Quiz UI redesign scenarios - conclusions
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- 1 Scenarios work conclusions (executive summary)
- 1.1 The status bar
- 1.2 Considerations for future development
- 1.2.1 The process of creating quiz content starts way before the teacher actually adds/writes the final questions in the actual quiz.
- 1.2.2 It is not easy to predict when changes to exams need to be made.
- 1.2.3 Question and Quiz metadata are an important part of the process.
- 1.2.4 During both creating quizzes and grading, being capable of comparing existing answers is central to the work.
Scenarios work conclusions (executive summary)
The scenarios work I conducted during April and May resulted in a fair amount of high-level information about creating quizzes: it provided valuable insight into how teachers see the usage of exams/tests/quizzes (from now on, I will use the word 'quiz').
The scenarios have also been taken into account in the new user interface to the extent I saw applicable. However, most of it turned out to be higher-level understanding that would only be applicable after the functional requirement specs of the software were first changed; an excellent example of this is the various needs of different levels of metadata various users showed.
The status bar
The status bar is one important addition, which was supported by the scenarios interviews, that I actually made. It turned out that when a teacher creates exams/quizzes, it is for many a task that requires rather intense concentration. On the other hand, it also became clear that today's teaching world does not make it very easy for teachers to isolate long periods of concentrating just on quiz/exam creating.
Thus, the UI should support the teacher's memory: when a teacher gets interrupted, it should be as easy as possible to continue where they left off. That is, it needs to be visible at a glance what the exam's/quiz's current status is, and showing at least whether the exam is open and if not, when it will be (and possibly, when it will close) is the bare minimum to reach for this. Ideas about what else might be wise to show in the status display, are welcomed.
What is interesting about the OOo-prototype tests is that although the instructions gave the users the idea that they need to create the questions into a category first and then add that category as a random question into an exam, all of them successfully created a random question with the "create random question" button.
Considerations for future development
There are plenty further conclusions to be made through the analysis of the scenarios already discovered and the ones that are yet to be found -- namely, creating quizzes with the focus of not so much testing but just helping students to practice, is something that we did not get very deep with yet.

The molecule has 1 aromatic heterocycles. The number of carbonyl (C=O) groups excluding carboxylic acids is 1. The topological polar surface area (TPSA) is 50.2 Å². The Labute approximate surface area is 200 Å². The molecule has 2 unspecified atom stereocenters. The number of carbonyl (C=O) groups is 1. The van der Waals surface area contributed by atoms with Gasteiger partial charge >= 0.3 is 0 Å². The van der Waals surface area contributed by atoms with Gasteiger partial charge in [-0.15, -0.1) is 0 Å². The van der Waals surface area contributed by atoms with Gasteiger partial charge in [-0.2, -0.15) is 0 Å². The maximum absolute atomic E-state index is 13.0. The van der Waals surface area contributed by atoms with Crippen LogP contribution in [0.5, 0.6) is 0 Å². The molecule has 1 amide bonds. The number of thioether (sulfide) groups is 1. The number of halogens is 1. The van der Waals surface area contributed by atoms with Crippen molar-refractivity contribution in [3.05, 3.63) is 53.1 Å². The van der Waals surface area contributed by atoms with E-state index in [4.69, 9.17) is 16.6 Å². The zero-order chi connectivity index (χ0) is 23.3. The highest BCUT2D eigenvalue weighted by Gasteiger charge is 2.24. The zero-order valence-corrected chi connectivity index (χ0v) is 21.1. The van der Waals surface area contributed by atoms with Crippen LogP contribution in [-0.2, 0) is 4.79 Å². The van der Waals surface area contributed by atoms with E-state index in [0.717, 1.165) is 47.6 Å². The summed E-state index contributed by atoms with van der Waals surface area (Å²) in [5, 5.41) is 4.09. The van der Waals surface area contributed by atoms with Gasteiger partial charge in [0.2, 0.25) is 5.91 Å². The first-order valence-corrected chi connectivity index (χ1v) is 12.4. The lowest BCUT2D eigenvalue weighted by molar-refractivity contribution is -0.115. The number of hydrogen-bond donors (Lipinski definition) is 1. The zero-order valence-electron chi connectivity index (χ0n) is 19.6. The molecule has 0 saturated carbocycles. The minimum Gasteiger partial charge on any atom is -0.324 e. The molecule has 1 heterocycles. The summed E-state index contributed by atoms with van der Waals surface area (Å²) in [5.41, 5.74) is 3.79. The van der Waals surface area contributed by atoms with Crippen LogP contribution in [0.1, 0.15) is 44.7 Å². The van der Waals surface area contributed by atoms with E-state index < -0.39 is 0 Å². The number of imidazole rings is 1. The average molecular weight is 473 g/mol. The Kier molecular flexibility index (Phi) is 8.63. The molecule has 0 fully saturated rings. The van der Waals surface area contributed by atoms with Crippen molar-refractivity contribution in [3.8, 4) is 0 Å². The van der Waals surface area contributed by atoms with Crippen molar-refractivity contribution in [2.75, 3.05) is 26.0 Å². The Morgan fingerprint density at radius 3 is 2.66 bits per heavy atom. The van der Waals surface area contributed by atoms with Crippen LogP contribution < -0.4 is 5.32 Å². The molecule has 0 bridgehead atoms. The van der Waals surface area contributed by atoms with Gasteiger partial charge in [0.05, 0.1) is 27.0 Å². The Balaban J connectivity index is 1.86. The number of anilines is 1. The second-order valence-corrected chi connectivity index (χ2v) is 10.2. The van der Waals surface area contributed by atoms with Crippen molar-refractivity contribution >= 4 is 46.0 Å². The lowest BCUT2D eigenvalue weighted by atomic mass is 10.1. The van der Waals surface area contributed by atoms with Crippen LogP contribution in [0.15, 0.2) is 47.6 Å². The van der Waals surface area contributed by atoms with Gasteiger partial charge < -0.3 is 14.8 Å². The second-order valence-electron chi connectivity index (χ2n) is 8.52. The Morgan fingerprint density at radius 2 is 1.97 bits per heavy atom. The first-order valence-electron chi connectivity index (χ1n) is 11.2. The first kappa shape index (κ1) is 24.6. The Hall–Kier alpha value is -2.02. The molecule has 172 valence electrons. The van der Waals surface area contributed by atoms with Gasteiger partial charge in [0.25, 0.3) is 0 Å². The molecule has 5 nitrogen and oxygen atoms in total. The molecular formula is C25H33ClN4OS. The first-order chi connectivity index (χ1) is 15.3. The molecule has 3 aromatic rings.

The process of creating quiz content starts way before the teacher actually adds/writes the final questions in the actual quiz.
Since quizzes are usually part of a wider context (provided by a course of some sort), the first sketches of questions may be thought of by the teacher while they design the course or even before they have a concrete course.
- Conclusion: The UI could support a much more direct, brainstorming-style workflow for the entry of questions:
- Create quiz
- Select question type
- Click 'create question' -> the question box appears in the quiz with a note saying that necessary details need to be filled in before the question can appear in the actual quiz
- Type question content directly in a text box inside the question box, right in the quiz editing screen
It is not easy to predict when changes to exams need to be made.
In addition to the scenarios interviews I did this spring, this has been seen as a constant issue with the Electronic Exam System with which I worked previously.
- Conclusion: Exams need to be editable at any time, even after attempts have been made. If this is technically difficult, the teacher must be offered options right in the editing view, to get an editable copy of the quiz. If it means somehow archiving the existing attempts, or detaching them from the current instance of the quiz, then the implications must be made clear to the teacher.
Question and Quiz metadata are an important part of the process.
Quiz could support having also related metadata saved with questions and quizzes:
For example, how well a particular quiz/question has worked in terms of being understood by students or in terms of more general student performance is important to the teacher so that they can develop (and distribute) their questions. This could be stored in the metadata of the question (while teacher is grading a quiz) and then when the same teacher is using the quesition in a new quiz (possibly months after grading the previous instance) they can see their notes about which question did not work and ideas about how they could possibly be enhanced).
During both creating quizzes and grading, being capable of comparing existing answers is central to the work.
Existing answers can also be considered metadata of a question: they affect the decisions about how to modify questions or which questions to pick to future quizzes.